The most common length of time for a business trip is three to four days. But what happens when you are gone for longer periods of time? It requires a lot more planning and strategy, that’s for sure! One or even two month business trips are becoming more and more common. Here are a few ways to manage being gone on a long business trip.
(Check back next week for long-trip packing strategies)!
- Choose healthy foods.It is so easy to get into an unhealthy eating rut on the road—late dinners, heavy food, restaurant sized-portions, room service…. Try to eat as healthy as you can as often as you can. Choose the lighter options, take half of your food to go (if your room has a fridge and microwave), try grocery stores like Whole Foods for dinner. If your room has a refrigerator, definitely go grocery shopping (this will also help your per diem go farther!). Get yogurt or cereal for breakfasts, and try to stay away from fast food as much as possible. (For more tips, see my full post on eating well during a business trip.)
- Work out. Maintaining your normal routine can help you feel less homesick, and this goes double for exercise. If you typically hit the gym in the morning or go to yoga on the weekend, try to incorporate that into your trip. If you don’t have a home exercise routine I recommend adding something as easy as a ten minute walk around the block once or twice a day. This will make you feel better physically and mentally, and will help offset some of the inevitable unhealthy eating. I will often bring resistance bands on business trips–you can do a simple workout right in your hotel room, plus they pack really small.
- Invest in an e-reader. I can’t stress how much I love my Kindle. You can carry thousands of books with you at all times, without having to tote around the actual books. On many models you can get magazines as well. Plus you can check ebooks out of your local library for free!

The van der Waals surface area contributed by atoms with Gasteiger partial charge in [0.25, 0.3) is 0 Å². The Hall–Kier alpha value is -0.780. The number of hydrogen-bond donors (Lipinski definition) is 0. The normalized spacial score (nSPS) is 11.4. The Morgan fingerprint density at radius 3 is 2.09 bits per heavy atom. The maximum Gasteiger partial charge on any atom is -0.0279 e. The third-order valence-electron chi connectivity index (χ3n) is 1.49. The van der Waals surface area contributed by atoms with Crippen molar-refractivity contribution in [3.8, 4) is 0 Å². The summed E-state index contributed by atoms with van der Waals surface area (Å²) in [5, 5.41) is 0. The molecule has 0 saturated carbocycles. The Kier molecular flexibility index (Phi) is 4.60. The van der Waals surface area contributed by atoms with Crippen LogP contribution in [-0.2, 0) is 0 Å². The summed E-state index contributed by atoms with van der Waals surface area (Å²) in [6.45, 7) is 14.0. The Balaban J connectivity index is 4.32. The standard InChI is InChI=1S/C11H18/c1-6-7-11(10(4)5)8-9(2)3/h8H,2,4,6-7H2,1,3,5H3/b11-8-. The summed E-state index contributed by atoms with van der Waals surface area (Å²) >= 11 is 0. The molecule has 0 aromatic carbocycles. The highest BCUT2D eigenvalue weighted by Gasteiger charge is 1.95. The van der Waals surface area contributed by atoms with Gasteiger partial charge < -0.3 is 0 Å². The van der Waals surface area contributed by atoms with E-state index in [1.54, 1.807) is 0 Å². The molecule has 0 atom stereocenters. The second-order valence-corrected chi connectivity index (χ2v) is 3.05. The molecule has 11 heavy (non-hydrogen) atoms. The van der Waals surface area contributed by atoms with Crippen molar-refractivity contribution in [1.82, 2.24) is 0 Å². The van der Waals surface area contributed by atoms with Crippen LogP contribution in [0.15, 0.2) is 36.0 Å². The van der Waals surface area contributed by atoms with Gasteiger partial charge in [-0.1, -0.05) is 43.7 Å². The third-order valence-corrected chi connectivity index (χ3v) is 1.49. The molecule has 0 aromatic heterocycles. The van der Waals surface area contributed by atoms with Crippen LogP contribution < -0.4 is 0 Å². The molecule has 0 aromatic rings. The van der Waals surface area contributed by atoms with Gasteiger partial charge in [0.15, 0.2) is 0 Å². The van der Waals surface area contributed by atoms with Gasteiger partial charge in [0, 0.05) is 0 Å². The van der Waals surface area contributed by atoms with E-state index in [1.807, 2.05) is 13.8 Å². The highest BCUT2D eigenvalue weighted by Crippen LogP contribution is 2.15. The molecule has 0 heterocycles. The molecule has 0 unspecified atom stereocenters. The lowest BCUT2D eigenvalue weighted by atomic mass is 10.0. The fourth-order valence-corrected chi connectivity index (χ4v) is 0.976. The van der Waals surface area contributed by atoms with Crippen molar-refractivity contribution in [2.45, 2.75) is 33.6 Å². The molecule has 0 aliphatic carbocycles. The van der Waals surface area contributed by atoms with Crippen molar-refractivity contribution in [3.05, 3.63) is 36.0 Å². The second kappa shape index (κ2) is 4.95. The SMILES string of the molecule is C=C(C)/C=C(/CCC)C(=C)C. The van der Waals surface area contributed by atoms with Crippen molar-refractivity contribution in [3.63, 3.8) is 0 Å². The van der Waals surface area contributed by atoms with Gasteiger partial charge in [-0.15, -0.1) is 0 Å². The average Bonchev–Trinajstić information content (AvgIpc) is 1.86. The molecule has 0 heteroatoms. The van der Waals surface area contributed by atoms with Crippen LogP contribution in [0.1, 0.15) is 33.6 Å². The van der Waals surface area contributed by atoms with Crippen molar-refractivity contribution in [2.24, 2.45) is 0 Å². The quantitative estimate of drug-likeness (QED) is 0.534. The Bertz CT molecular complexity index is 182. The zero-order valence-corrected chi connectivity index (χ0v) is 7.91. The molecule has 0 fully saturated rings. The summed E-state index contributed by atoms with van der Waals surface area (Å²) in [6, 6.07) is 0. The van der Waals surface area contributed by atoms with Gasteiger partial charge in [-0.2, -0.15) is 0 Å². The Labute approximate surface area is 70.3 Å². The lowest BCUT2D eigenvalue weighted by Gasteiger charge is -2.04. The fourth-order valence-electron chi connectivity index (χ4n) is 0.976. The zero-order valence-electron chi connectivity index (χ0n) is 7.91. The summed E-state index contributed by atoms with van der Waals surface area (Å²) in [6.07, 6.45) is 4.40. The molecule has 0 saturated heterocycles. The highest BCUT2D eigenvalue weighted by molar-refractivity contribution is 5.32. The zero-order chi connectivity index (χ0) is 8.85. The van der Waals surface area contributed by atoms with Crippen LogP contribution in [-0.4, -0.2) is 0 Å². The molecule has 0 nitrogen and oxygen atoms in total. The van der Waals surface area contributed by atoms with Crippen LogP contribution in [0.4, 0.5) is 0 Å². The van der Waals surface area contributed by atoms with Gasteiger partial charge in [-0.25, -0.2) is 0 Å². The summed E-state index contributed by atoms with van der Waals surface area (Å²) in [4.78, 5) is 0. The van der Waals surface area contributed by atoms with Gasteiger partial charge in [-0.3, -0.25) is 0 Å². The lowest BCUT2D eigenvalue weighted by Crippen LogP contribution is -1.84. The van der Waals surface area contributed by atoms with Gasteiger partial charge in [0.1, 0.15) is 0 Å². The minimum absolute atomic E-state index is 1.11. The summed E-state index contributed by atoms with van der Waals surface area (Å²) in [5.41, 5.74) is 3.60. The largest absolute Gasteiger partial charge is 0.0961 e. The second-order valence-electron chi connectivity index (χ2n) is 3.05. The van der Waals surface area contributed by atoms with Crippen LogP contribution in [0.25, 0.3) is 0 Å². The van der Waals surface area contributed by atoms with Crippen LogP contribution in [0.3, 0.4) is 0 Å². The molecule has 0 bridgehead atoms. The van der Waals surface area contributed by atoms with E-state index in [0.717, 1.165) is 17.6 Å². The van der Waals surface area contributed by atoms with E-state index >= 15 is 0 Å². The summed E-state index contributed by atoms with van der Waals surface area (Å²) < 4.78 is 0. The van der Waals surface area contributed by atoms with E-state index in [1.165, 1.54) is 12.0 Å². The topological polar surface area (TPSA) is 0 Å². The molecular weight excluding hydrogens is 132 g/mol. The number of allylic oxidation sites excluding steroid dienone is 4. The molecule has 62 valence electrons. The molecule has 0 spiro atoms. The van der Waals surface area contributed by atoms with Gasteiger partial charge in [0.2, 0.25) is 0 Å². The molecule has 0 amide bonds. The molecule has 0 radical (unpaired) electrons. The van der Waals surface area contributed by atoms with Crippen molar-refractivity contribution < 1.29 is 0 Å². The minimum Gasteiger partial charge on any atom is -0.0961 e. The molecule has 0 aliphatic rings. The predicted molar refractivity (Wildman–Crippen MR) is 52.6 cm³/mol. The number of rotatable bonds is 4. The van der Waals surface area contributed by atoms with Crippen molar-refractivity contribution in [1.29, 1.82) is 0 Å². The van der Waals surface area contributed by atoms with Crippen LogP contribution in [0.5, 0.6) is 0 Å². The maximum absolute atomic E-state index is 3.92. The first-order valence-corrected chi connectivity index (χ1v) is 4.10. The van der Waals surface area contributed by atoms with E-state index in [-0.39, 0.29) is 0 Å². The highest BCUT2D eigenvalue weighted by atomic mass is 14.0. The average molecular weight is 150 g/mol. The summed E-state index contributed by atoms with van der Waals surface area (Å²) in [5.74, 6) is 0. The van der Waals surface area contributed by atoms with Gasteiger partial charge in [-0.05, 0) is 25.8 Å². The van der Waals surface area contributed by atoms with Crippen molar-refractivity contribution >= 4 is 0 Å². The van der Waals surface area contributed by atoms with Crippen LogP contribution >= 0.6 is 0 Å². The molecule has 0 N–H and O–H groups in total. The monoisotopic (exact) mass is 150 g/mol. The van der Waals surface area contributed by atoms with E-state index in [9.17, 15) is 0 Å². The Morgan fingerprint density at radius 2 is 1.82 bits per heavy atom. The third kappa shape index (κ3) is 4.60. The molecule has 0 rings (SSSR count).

- Two rooms. If at all possible, stay in a suite. Even if it’s very small, having a space to be in that’s separate from your bedroom can really help your sanity. Bonus points if there is a kitchenette.
- Plan at least one activity per week. Even if you’re super busy with work, try to plan at least one fun outing each week. Maybe go check out a local attraction, a nice restaurant, a museum, a movie, or a park. Another idea: use some of the points you’ve earned to fly a loved one out to visit you. Having something to look forward to is great for your mental health, especially if it’s a way to get to know your temporary city (like my fun train adventure in Boston a couple of years ago).
- Find places around you. Just because you’re away from home for a long time doesn’t mean you have to abandon all of your hobbies! Use Google Maps or Yelp to look around your hotel to find places that are important to you: a gym, yarn store, coffee shop, yoga studio, wine bar…. Any place you frequent at home!
- Close your house. If you live alone, make sure that your mail is being held or forwarded and that your bills are being paid on-time. Arrange for any pets or plants to be cared for. Leave a light on and the radio playing softly. Have a friend drop by a few times to make sure everything is okay. A trick that I learned from a friend who frequently housesits: have someone occasionally switch the light that you leave on to trick potential burglars into thinking someone is home. Last, be sure you get a ride to the airport so your car is not sitting in long term parking racking up unnecessary charges (also to throw off potential burglars!).
- Alert your credit card company. Make sure you let your credit card know you will be in a different city for an extended period of time, otherwise you run the risk of your card getting declined (which does happen, and can be so embarrassing). Be sure to leave unnecessary credit cards at home so if your wallet is stolen you can minimize the headache.
- Company reimbursement plans. It’s super important that you familiarize yourself with your company’s expense and reimbursement plan before your extended business trip. Will you be on a per diem or required to turn in receipts? What level of detail do they need? Is there a daily maximum for incidentals? Do they pay for laundry? Etc. It is better to know exactly what will be reimbursed ahead of time!
Readers, do you ever have long business trips? What are your tips for managing them?
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